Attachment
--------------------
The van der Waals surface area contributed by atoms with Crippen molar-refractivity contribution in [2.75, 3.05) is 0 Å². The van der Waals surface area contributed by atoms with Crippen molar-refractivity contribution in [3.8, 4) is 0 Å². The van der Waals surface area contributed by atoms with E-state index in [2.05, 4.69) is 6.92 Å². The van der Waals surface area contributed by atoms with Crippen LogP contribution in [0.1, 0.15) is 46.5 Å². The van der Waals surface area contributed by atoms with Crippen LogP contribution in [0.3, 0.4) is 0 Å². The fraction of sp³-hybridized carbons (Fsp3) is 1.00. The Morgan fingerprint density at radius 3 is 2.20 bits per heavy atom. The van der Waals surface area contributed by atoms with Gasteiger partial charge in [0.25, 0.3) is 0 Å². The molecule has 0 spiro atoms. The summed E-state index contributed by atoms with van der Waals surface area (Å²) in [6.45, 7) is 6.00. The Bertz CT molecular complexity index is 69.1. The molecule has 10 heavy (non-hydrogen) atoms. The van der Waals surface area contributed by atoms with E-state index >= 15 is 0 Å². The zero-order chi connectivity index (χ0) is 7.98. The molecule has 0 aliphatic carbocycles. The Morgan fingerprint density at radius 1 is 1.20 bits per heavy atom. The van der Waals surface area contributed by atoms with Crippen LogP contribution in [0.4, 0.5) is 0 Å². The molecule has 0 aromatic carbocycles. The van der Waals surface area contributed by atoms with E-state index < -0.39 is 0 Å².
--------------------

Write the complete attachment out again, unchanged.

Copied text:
The van der Waals surface area contributed by atoms with Crippen molar-refractivity contribution in [2.75, 3.05) is 0 Å². The van der Waals surface area contributed by atoms with Crippen molar-refractivity contribution in [3.8, 4) is 0 Å². The van der Waals surface area contributed by atoms with E-state index in [2.05, 4.69) is 6.92 Å². The van der Waals surface area contributed by atoms with Crippen LogP contribution in [0.1, 0.15) is 46.5 Å². The van der Waals surface area contributed by atoms with Crippen LogP contribution in [0.3, 0.4) is 0 Å². The fraction of sp³-hybridized carbons (Fsp3) is 1.00. The Morgan fingerprint density at radius 3 is 2.20 bits per heavy atom. The van der Waals surface area contributed by atoms with Gasteiger partial charge in [0.25, 0.3) is 0 Å². The molecule has 0 spiro atoms. The summed E-state index contributed by atoms with van der Waals surface area (Å²) in [6.45, 7) is 6.00. The Bertz CT molecular complexity index is 69.1. The molecule has 10 heavy (non-hydrogen) atoms. The van der Waals surface area contributed by atoms with E-state index >= 15 is 0 Å². The zero-order chi connectivity index (χ0) is 7.98. The molecule has 0 aliphatic carbocycles. The Morgan fingerprint density at radius 1 is 1.20 bits per heavy atom. The van der Waals surface area contributed by atoms with Crippen LogP contribution in [0.4, 0.5) is 0 Å². The molecule has 0 aromatic carbocycles. The van der Waals surface area contributed by atoms with E-state index < -0.39 is 0 Å².